MEDIA: Mo’ Mo’ne! Mo’ Mo’ne! Mo’ Mo’ne!


INQUIRER: Sitting in his hotel lobby, 20 miles from the stadium, Davis’ stepfather takes a phone call. “Are you serious?” asks Mark Williams, who has been part of the family since Mo’ne was 6. On the phone is coach Steve Bandura, whose son Scott plays for Taney. The girl, he says, will be on the cover of the next Sports Illustrated. The first Little Leaguer ever. Williams shakes his head, drags a hand over his face, and smiles. This is the same girl who used to cry when her mother braided her long hair at age 6; whom he took to Dick’s to buy her first bat at age 10; and who now, barely a teenager, has a deep love of basketball shoes. Now there are Sports Illustrated, e-mails from eager screenwriters, and calls from University of Connecticut women’s basketball coach Geno Auriemma, who heard Davis express interest in playing on his team someday.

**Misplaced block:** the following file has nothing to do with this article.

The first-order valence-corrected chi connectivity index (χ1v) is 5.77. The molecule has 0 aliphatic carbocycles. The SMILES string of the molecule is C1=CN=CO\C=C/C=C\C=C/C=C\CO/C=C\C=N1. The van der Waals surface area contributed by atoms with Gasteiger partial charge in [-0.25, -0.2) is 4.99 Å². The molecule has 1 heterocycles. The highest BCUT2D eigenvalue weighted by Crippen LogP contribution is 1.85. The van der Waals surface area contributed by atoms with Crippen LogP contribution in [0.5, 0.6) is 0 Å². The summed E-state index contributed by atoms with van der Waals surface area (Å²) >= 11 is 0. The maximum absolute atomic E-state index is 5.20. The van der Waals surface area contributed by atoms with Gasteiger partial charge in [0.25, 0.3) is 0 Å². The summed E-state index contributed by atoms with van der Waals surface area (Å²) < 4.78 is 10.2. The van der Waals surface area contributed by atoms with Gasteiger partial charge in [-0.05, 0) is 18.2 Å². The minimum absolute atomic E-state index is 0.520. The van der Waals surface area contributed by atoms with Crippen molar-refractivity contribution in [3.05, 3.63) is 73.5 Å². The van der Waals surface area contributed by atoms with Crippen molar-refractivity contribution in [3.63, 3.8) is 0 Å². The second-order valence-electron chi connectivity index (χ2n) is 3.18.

“She handles it so well,” Williams says. “I’m speechless sometimes. I just want her to have fun and for this to be something for her to remember always.” It would be hard not to. Celebrities from LeSean McCoy to Michelle Obama have tweeted to her. Bookers from national television dial her cellphone. Her Instagram account – and a knock-off – have pulled in nearly 20,000 followers each. To shield her from the circus, Williams hangs onto her blue iPhone 5 during the tournament. It buzzes and rings like a restaurant pager, friends from home sending text messages of encouragement, callers unknown trying to get a hold of the rising eighth grader. Most experiences, he says, have been welcome. But the family senses it must be more careful now. Last week, Williams listened to a television cameraman outside the stadium interviewing a stranger who claimed to be a member of Davis’ family. “I was so mad, I stood there, like, ‘OK, do I go over there now, or do I wait?’ ” He waited, hoping the interview was not live. Then he walked over to the cameraman and introduced himself. The impostor – a Philadelphian – apologized. MORE